Thursday, April 8, 2010

My View

Random thoughts from a warped and fevered mind...

Remember about a year ago when the Obama administration took over General Motors? The claim was that the government could run the ailing automaker profitably and presumably better, and that the $50 BILLION dollar bailout posed no risk to the U.S. taxpayer. Well, how's this working out? In the second half of 2009, GM posted a $4.9 billion dollar LOSS. Yes, you read that correctly. $4.9 Billion. The $50 billion that the taxpayer is currently owed has no chance of being repaid unless there is a buyer that would take GM off the government's hands. Want to buy an auto company that is bleeding red ink? That's not all the bad news, however. GM has underfunded their pension plan and will need at least $12 billion within the next five years to meet its obligation to it 650,000 retirees.Want to guess where that money will come from? Oh, there is more. The United Auto Workers is suing GM for $450 million that it says GM owes the union run health care program but has yet to pay. The bailout of General Motors was a sop to the UAW as a payback for their support in the general election. Frankly, GM was a broken and bankrupt company. Under the leadership of the Obama administration, the U.S. taxpayers bought it. Is this how you want your money spent?

Mattel Toy Company has created a new Barbie. "Divorced Barbie" comes with all of Ken's stuff.

This is a very interesting and instructive chart. Understanding this chart will unravel the mysteries of the political discourse in this country. What you are looking at is a chart created by the Tax Foundation of America compiled from Internal Revenue Service tax filing data. The red line is the the actual number of Americans that file tax returns that show no tax liability; the blue bars show this as a percentage of the total taxpayers. At the end of 2008, 36% of all taxpayers- 50 million Americans- filed tax returns showing no tax liability. The great majority of these filers receive some form of government assistance or have income so low, they receive tax credits. Notice the trend line since 1985? This chart shows the great divide in our country today. The working class is paying for a greater and rapidly growing number of government programs that transfer their earned income to fellow citizens that are not working and earning income. Now one can debate the value of social programs, but the fact is that the growing percentage of Americans that receive transfer payments- taking your earned income and redistributing it to them- are exerting a strong influence on the political process. Politicians on the left and some on the right continue to pander to this growing group of citizens for their vote. And all the while, the working class is paying a greater percentage of their income to those that are not working.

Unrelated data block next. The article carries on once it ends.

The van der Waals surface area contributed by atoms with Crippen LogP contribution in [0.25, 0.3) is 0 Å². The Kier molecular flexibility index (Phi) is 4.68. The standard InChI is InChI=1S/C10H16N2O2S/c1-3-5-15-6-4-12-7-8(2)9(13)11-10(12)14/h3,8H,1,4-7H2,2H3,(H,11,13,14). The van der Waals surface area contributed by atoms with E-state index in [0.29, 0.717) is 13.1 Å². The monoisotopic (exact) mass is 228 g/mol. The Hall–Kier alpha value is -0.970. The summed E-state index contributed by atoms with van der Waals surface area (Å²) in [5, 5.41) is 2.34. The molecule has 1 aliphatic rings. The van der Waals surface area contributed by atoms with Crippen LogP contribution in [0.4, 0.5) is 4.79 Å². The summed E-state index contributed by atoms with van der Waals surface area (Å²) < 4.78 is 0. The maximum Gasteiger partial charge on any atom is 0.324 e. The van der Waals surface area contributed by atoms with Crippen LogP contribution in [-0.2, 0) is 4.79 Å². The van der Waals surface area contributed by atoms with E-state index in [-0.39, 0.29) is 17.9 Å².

NFL fans know the Jacksonville Jaguars as the "Jags" and the Tampa Bay Buccaneers as the "Bucs" What does that make the Tennessee Titans?

Keep your eye on the price of oil.This week, the price of a barrel of crude oil climbed to $87, and has strong upward momentum. Why is this important? As crude rises, the price at the pump goes up, which is the most obvious and painful part for many of rising energy prices. This takes more money out of our disposable income to fill up our cars and trucks. Less money in the hand of the consumer means less money spent in the economy, slowing if not stopping the nascent economic recovery. The additional bite that occurs with rising energy prices is the cost to ship everything from groceries to clothes to merchants. Those rising costs are passed along to us as consumers, again taking away more of of our after tax income. There is a very real possibility that the price of crude could hit triple digits- over $100 a barrel- in time for the summer driving season. This does not bode well for an economy that is struggling to get back on its feet.

I do the work of three men at my job- Larry, Moe, and Curly.

And that, my friends, is my view.

1 comment:

  1. Sorry I started to read this posting. I will continue to read pred-related postings but will avoid the non-pred opinions in the future.